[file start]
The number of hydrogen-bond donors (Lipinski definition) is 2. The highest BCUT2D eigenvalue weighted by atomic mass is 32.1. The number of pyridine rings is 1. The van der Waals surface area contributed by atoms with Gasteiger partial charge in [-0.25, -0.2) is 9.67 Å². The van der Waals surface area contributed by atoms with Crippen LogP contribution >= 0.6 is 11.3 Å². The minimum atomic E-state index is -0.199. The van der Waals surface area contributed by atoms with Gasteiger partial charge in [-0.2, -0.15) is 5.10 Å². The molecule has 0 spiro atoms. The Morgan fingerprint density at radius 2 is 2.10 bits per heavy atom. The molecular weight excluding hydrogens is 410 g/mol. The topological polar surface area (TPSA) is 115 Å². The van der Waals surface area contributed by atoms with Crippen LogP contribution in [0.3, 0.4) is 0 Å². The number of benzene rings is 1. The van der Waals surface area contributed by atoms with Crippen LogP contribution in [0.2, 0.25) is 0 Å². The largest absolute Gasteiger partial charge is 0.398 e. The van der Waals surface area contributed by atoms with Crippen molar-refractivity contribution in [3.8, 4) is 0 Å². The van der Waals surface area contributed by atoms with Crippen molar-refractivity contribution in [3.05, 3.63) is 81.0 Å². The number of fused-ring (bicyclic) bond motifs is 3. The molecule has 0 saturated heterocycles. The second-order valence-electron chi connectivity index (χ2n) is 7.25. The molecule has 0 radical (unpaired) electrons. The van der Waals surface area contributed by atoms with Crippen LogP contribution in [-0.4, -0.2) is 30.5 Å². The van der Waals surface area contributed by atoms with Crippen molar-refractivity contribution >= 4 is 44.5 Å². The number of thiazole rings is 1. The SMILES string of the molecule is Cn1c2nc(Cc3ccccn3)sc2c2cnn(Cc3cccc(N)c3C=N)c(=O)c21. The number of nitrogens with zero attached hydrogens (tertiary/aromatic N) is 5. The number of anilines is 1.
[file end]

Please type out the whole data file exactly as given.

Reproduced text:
The number of hydrogen-bond donors (Lipinski definition) is 2. The highest BCUT2D eigenvalue weighted by atomic mass is 32.1. The number of pyridine rings is 1. The van der Waals surface area contributed by atoms with Gasteiger partial charge in [-0.25, -0.2) is 9.67 Å². The van der Waals surface area contributed by atoms with Crippen LogP contribution >= 0.6 is 11.3 Å². The minimum atomic E-state index is -0.199. The van der Waals surface area contributed by atoms with Gasteiger partial charge in [-0.2, -0.15) is 5.10 Å². The molecule has 0 spiro atoms. The Morgan fingerprint density at radius 2 is 2.10 bits per heavy atom. The molecular weight excluding hydrogens is 410 g/mol. The topological polar surface area (TPSA) is 115 Å². The van der Waals surface area contributed by atoms with Crippen LogP contribution in [0.3, 0.4) is 0 Å². The number of benzene rings is 1. The van der Waals surface area contributed by atoms with Crippen LogP contribution in [0.2, 0.25) is 0 Å². The largest absolute Gasteiger partial charge is 0.398 e. The van der Waals surface area contributed by atoms with Crippen molar-refractivity contribution in [3.8, 4) is 0 Å². The van der Waals surface area contributed by atoms with Crippen molar-refractivity contribution in [3.05, 3.63) is 81.0 Å². The number of fused-ring (bicyclic) bond motifs is 3. The molecule has 0 saturated heterocycles. The second-order valence-electron chi connectivity index (χ2n) is 7.25. The molecule has 0 radical (unpaired) electrons. The van der Waals surface area contributed by atoms with Crippen LogP contribution in [-0.4, -0.2) is 30.5 Å². The van der Waals surface area contributed by atoms with Crippen molar-refractivity contribution >= 4 is 44.5 Å². The number of thiazole rings is 1. The SMILES string of the molecule is Cn1c2nc(Cc3ccccn3)sc2c2cnn(Cc3cccc(N)c3C=N)c(=O)c21. The number of nitrogens with zero attached hydrogens (tertiary/aromatic N) is 5. The number of anilines is 1.